Bleachery site plans shift to tech

No votes were taken at Monday’s work session but the Rock Hill City Council appeared ready to endorse a new economic development strategy designed to revitalize the Bleachery textile plan.

The strategy – to redevelop the former Rock Hill Printing & Finishing Co. into Knowledge Park – is designed to leverage technology to create jobs and to build a link between Winthrop University and downtown.

Monday’s talks were about keeping and bringing talent to Rock Hill while at the same time fulfilling some long-term needs such as giving Winthrop room to grow, as well as the possibility of a combined Winthrop-York County library.

Presenting the strategy Monday to the council was the Knowledge Park leadership group, 14 business and education leaders. Twelve members represent firms that have invested more than $173 million in downtown and created 750 new jobs.

In all, the group estimates there would be more than 5,500 technology-related jobs in the Knowledge Park, which would stretch from Winthrop to downtown. Winthrop, Williams & Fudge, Springs Creative, Start Marketing and Comporium are among the largest current employers with the park’s proposed boundaries.

Mayor Doug Echols said the proposals by the leadership group “seem doable. They are very visionary.”

Andy Shene of the leadership group, and chairman of the Rock Hill Economic Development Corp., said the plan was drawn from council’s strategic goals, as well as number of previous studies.

Councilman Jim Reno said the Knowledge Park proposal helped him look at the Bleachery site in a broader context. He said much of the council work on Bleachery had been site specific.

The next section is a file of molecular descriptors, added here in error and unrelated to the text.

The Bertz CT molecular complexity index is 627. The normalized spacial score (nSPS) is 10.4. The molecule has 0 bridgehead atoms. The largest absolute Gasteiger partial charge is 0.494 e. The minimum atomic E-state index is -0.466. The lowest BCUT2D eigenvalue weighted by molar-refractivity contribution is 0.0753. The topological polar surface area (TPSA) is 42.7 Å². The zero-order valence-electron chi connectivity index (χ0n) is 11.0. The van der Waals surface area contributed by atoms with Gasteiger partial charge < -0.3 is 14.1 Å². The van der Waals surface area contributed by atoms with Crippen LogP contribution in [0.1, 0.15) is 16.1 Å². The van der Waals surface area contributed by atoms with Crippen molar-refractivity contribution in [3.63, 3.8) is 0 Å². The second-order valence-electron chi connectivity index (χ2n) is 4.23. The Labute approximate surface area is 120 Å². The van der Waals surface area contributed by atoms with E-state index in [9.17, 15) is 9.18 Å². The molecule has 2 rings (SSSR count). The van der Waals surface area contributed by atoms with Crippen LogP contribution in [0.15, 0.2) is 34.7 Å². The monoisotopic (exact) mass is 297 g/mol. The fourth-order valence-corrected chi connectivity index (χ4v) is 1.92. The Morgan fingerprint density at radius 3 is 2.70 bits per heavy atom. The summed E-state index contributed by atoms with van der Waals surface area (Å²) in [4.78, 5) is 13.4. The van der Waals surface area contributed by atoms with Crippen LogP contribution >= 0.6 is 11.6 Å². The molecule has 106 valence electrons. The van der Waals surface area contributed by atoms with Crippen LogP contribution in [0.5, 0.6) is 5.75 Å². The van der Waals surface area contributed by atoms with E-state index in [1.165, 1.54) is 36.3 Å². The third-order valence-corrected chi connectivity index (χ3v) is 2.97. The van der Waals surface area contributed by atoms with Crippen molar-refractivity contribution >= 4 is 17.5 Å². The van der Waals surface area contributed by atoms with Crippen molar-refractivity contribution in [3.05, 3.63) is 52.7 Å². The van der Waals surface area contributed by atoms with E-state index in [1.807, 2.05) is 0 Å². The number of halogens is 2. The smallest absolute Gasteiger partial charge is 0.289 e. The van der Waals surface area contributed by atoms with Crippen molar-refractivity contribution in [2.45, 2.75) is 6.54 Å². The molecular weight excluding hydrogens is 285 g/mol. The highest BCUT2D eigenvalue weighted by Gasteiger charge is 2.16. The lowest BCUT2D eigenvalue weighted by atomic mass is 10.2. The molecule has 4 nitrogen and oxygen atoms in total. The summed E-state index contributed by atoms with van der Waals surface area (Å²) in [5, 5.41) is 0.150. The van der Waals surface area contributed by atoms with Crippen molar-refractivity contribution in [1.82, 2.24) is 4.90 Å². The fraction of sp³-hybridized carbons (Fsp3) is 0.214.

“What you have done is help us pull out, look at the broader sense,” of what can happen, said Reno, adding he was glad to see ideas such as a joint Winthrop-York County library revisited.

Councilwoman Kathy Pender noted the group had presented the opportunities, but there also needed to be discussions of the barriers and challenges.

“I look forward to hearing that,” Pender said.

Lee Gardner, president and CEO of Family Trust Federal Credit Union, said it would be naive to think the group had answered all the questions. Gardner and other business leaders stressed that collaboration is key to moving the plan forward.

“Let’s have a sense of urgency – urgency with a disciplined approach,” Gardner said.

Anthony DiGiorgio, president of Winthrop University and a leadership group member, said the plan was essential to the growth of the university. Over the next three years, he said, the university will have a need for more dorms, as well as instructional space. He said the university could either expand toward Constitution Boulevard or toward downtown. He said the plan’s proposed trolley was essential in linking Winthrop with downtown.

Councilman Kevin Sutton asked DiGiorgio if the university would remain committed to the plan after his upcoming retirement. DiGiorgio said he has discussed the issue with the university trustees numerous times.

DiGiorgio also said after he retires following the 2012-2013 academic year, he will continue to advocate for the plan, possibly even with “more energy” than when he was president.

The leadership group is asking the council to endorse the strategy and to allow it to solicit development proposals for the Bleachery site.

The group timeline is to make developer recommendations to the City Council by August.

By Don Worthington, Staff Reporter with The Herald